T-bone Walker biography
T-Bone Walker (Aaron Thibeaux Walker, May 28, 1910, Linden, Texas — March 16, 1975, Los Angeles, California) was an American blues guitarist, singer, pianist and songwriter who was one of the most important pioneers of the electric guitar. His electric guitar solos were among the first heard on modern blues recordings and helped set a standard that is still followed.
Walker was born in Linden, Texas of African and Cherokee descent. Walker's parents, Movelia Jimerson and Rance Walker, were both musicians. His stepfather, Marco Washington, taught him to play the guitar, ukulele, banjo, violin, mandolin and piano.
Early in the 1920s, the teenage Walker learned his craft among the street-strolling string bands of Dallas. His mother and stepfather (a member of the Dallas String Band) were musicians, and family friend Blind Lemon Jefferson sometimes joined the family for dinner. Walker left school at age 10, and by 15, he was a professional performer on the blues circuit. Initially, he was Jefferson's protégé and would guide him around town for his gigs. In 1929, Walker made his recording debut with a single for Columbia Records, "Wichita Falls Blues"/"Trinity River Blues," billed as Oak Cliff T-Bone. Oak Cliff was the community he lived in at the time and T-Bone a corruption of his middle name. Pianist Douglas Fernell was his musical partner for the record.
Walker married Vida Lee in 1935 and the couple had three children. By the age of 26 Walker was working the clubs in Los Angeles' Central Avenue, sometimes as the featured singer and guitarist with Les Hite's orchestra.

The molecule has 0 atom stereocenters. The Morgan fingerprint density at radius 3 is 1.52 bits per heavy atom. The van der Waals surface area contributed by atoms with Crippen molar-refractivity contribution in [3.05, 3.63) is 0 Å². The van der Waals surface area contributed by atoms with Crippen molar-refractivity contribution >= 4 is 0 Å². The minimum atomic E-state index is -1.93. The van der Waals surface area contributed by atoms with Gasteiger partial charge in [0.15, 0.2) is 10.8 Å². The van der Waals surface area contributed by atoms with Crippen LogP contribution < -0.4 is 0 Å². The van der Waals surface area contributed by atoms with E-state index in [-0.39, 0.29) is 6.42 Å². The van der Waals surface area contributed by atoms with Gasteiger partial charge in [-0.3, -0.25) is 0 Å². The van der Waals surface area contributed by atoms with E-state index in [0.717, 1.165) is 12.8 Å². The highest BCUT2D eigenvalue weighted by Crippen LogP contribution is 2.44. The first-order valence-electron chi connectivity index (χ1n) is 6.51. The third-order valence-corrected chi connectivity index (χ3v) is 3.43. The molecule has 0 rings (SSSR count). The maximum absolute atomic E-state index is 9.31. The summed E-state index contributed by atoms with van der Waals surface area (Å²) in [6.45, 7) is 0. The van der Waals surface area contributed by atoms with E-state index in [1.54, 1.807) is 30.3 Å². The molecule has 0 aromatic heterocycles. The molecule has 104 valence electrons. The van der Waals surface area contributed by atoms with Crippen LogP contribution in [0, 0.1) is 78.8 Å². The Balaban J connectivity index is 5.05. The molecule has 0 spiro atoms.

His distinctive sound developed in 1942 when Walker recorded "Mean Old World" for Capitol Records. Much of his output was recorded from 1946–1948 on Black & White Records, including 1947's "Call It Stormy Monday (But Tuesday Is Just As Bad)", with its famous opening line, "They call it stormy Monday, but Tuesday's just as bad". He followed up with his "T-Bone Shuffle" and "Let Your Hair Down, Baby, Let's Have a Natural Ball". Both are considered blues classics.
Throughout his career Walker worked with the top quality musicians, including Teddy Buckner (trumpet), Lloyd Glenn (piano), Billy Hadnott (bass), and Jack McVea (tenor sax).
Following his work with Black & White, he recorded from 1950-54 for Imperial Records (backed by Dave Bartholomew). Walker's only record in the next five years was T-Bone Blues, recorded over three widely separated sessions in 1955, 1956 and 1959, and finally released by Atlantic Records in 1960.
By the early 1960s, Walker's career had slowed down, in spite of a hyped appearance at the American Folk Blues Festival in 1962 with Memphis Slim and Willie Dixon, among others. A few critically acclaimed albums followed, such as I Want a Little Girl. Walker recorded in his last years, 1968 - 1975, for Robin Hemingway's Jitney Jane Songs music publishing company, and he won a Grammy Award in 1971 for Good Feelin' (Polydor), produced by Robin Hemingway. "Fly Walker Airlines", Polydor, also produced by Hemingway, was released in 1973.
T-Bone Walker died in 1975, at the age of 64. He is interred in the Inglewood Park Cemetery in Inglewood, California.
Walker's influence extended beyond his music. Chuck Berry called Walker and Louis Jordan (as well as Jordan's guitarist, Carl Hogan) his main influences. T-Bone Walker was the childhood hero of Jimi Hendrix, and Hendrix imitated some of Walker's ways throughout his life. Years before Hendrix, Walker was playing guitar with his teeth or in strange positions.
Walker was posthumously inducted into the Blues Hall of Fame in 1980, and into the Rock and Roll Hall of Fame in 1987